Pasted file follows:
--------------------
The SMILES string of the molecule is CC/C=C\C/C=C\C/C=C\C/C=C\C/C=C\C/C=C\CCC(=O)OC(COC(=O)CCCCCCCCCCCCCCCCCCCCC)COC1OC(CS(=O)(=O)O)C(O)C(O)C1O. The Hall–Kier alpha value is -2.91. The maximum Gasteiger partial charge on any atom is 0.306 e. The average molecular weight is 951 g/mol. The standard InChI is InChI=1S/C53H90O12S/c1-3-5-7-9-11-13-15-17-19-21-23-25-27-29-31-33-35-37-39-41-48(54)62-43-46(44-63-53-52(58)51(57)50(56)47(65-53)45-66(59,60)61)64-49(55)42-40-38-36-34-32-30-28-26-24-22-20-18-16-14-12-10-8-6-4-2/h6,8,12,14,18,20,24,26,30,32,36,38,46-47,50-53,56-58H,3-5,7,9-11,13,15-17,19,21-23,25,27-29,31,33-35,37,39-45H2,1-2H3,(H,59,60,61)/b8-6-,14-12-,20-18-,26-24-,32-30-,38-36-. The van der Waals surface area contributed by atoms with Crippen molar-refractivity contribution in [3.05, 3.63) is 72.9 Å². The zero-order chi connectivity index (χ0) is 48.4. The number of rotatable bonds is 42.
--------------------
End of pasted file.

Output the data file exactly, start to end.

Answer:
The SMILES string of the molecule is CC/C=C\C/C=C\C/C=C\C/C=C\C/C=C\C/C=C\CCC(=O)OC(COC(=O)CCCCCCCCCCCCCCCCCCCCC)COC1OC(CS(=O)(=O)O)C(O)C(O)C1O. The Hall–Kier alpha value is -2.91. The maximum Gasteiger partial charge on any atom is 0.306 e. The average molecular weight is 951 g/mol. The standard InChI is InChI=1S/C53H90O12S/c1-3-5-7-9-11-13-15-17-19-21-23-25-27-29-31-33-35-37-39-41-48(54)62-43-46(44-63-53-52(58)51(57)50(56)47(65-53)45-66(59,60)61)64-49(55)42-40-38-36-34-32-30-28-26-24-22-20-18-16-14-12-10-8-6-4-2/h6,8,12,14,18,20,24,26,30,32,36,38,46-47,50-53,56-58H,3-5,7,9-11,13,15-17,19,21-23,25,27-29,31,33-35,37,39-45H2,1-2H3,(H,59,60,61)/b8-6-,14-12-,20-18-,26-24-,32-30-,38-36-. The van der Waals surface area contributed by atoms with Crippen molar-refractivity contribution in [3.05, 3.63) is 72.9 Å². The zero-order chi connectivity index (χ0) is 48.4. The number of rotatable bonds is 42.